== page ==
International pharmaceutical and biotechnology companies and groups of researchers can conduct clinical trials in Australia. However, the trials must be sponsored by an Australian entity. The entity can be an individual, company, institution or organisation that takes responsibility for the initiation, management, provision of insurance and indemnity, and/or financing of a clinical trial.
Clinical trials can also be sponsored by individual Australian researchers (e.g. medical practitioners) or bodies and organisations (e.g. hospitals, area health services, nongovernment organisations, cooperative research groups). The type of sponsor will vary from trial to trial, depending on who takes overall responsibility for the conduct of the trial.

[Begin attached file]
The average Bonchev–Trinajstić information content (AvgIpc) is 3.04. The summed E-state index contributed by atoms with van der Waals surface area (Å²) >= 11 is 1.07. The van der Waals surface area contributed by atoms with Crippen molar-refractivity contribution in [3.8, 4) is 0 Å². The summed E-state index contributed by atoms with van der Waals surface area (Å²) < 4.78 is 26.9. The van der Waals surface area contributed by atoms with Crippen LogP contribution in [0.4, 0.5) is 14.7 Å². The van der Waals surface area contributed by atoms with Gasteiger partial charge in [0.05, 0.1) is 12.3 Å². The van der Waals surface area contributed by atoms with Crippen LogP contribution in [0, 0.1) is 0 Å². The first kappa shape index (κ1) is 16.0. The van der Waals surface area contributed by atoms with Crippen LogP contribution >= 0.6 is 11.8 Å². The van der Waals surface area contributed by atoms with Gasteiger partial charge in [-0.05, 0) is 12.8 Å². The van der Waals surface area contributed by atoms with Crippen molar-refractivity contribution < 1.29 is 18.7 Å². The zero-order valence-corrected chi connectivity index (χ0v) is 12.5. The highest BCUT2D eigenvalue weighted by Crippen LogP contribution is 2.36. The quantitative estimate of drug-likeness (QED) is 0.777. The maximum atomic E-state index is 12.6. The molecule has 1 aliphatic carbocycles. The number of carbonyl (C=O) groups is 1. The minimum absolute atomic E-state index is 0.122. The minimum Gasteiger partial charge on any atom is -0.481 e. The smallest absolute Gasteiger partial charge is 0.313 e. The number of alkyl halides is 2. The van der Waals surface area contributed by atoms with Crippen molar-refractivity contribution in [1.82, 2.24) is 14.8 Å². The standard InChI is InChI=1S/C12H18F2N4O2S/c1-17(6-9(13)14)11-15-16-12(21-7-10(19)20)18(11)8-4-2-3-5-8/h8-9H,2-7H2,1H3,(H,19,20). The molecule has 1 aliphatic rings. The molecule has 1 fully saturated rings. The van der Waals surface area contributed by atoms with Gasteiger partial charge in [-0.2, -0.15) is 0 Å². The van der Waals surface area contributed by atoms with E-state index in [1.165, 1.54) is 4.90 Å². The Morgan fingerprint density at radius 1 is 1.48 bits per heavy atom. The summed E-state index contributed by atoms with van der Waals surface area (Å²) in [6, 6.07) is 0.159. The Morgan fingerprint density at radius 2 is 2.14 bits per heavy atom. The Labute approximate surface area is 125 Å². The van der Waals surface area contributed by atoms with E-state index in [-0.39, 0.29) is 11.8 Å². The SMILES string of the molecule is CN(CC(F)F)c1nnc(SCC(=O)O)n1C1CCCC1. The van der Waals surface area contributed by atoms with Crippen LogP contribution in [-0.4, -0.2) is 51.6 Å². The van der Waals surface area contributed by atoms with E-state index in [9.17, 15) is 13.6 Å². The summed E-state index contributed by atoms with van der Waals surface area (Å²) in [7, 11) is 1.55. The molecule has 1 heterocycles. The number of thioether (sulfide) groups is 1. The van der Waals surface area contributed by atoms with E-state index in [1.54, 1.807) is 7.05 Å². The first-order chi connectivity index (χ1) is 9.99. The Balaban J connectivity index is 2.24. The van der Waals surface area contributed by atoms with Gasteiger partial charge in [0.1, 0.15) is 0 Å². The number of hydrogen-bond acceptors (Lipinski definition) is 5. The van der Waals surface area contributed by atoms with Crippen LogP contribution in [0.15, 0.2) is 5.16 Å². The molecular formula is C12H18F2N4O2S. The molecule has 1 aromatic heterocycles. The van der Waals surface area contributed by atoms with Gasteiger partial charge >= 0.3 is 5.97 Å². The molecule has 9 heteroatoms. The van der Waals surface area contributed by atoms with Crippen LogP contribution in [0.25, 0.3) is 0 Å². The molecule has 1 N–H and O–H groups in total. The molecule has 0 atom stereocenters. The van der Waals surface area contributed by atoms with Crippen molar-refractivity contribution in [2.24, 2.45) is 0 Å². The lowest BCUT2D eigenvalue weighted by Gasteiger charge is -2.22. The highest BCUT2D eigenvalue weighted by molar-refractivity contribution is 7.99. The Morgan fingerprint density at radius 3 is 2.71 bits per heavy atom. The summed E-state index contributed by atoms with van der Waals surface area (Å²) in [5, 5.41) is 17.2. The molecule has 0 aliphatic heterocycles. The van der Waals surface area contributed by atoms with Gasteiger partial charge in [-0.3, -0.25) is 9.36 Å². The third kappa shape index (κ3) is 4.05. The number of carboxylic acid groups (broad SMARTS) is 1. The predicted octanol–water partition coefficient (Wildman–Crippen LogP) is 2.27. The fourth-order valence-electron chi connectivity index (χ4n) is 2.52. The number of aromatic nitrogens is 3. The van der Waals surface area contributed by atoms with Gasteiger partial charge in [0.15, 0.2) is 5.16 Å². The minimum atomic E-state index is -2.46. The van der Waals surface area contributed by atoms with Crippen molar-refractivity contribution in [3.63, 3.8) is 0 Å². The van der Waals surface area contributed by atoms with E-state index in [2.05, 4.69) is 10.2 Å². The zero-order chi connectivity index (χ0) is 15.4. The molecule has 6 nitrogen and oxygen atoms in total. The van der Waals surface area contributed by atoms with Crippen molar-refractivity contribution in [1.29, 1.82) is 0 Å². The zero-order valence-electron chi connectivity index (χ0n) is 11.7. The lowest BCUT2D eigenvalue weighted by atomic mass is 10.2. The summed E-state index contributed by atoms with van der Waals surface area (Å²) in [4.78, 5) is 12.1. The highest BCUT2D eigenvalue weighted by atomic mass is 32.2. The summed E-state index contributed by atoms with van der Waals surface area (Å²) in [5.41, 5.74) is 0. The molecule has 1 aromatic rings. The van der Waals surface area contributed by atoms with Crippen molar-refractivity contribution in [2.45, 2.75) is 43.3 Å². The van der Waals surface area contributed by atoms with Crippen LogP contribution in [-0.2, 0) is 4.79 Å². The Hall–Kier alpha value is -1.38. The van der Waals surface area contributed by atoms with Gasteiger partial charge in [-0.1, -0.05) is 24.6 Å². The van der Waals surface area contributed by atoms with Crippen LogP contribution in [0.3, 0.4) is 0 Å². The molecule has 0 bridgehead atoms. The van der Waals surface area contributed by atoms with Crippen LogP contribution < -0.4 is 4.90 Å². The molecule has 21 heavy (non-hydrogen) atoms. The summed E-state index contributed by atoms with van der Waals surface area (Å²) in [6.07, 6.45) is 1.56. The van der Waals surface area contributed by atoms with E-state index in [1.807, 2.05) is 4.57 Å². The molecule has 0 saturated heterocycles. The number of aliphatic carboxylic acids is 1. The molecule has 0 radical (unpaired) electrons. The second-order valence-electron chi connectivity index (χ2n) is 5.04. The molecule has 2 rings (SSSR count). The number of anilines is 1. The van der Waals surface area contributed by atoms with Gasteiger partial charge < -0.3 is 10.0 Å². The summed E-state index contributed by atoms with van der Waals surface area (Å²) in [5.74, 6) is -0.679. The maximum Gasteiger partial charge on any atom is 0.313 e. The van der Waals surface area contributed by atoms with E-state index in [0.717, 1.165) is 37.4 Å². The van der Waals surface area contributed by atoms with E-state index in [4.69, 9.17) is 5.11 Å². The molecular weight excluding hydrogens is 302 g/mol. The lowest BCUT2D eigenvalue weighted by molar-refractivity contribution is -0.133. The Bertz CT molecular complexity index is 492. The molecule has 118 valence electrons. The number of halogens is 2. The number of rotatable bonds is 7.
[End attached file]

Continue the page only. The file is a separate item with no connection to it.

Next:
It is often a commercial company or other organisation that initiates, organises and supports a clinical trial study and carries the medico-legal responsibility associated with the conduct of the trial. In these circumstances, authorisation of the trial depends upon the company or organisation providing an indemnity (such as in the Medicines Australia format) and evidence that it is covered by relevant insurance arrangements for the conduct of the clinical trial.
In circumstances where an investigator initiates and organises the trial, he or she may be defined as the sponsor of the trial and will be responsible for the sponsor's functions. In other cases, the investigator’s institution (e.g. hospital, research institute or university) is defined as the sponsor with the same functions. These scenarios often arise when another party (usually a pharmaceutical or medical device company) provides the medicinal product or device used in the clinical trial but has no other involvement in the conduct of the trial.